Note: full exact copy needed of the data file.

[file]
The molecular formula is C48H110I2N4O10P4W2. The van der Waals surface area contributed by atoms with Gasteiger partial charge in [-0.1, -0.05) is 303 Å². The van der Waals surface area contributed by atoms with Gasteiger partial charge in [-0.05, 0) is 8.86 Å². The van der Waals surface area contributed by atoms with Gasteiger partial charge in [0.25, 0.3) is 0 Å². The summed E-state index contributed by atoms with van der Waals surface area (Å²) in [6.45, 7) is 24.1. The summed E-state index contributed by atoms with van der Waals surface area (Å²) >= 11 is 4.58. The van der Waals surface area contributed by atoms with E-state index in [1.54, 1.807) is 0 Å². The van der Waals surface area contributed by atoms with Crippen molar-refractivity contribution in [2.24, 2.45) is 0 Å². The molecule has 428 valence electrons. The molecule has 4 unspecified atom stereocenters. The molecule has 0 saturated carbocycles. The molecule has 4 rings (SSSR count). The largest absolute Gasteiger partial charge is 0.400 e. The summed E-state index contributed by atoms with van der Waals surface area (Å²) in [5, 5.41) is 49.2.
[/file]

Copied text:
The molecular formula is C48H110I2N4O10P4W2. The van der Waals surface area contributed by atoms with Gasteiger partial charge in [-0.1, -0.05) is 303 Å². The van der Waals surface area contributed by atoms with Gasteiger partial charge in [-0.05, 0) is 8.86 Å². The van der Waals surface area contributed by atoms with Gasteiger partial charge in [0.25, 0.3) is 0 Å². The summed E-state index contributed by atoms with van der Waals surface area (Å²) in [6.45, 7) is 24.1. The summed E-state index contributed by atoms with van der Waals surface area (Å²) >= 11 is 4.58. The van der Waals surface area contributed by atoms with E-state index in [1.54, 1.807) is 0 Å². The van der Waals surface area contributed by atoms with Crippen molar-refractivity contribution in [2.24, 2.45) is 0 Å². The molecule has 428 valence electrons. The molecule has 4 unspecified atom stereocenters. The molecule has 0 saturated carbocycles. The molecule has 4 rings (SSSR count). The largest absolute Gasteiger partial charge is 0.400 e. The summed E-state index contributed by atoms with van der Waals surface area (Å²) in [5, 5.41) is 49.2.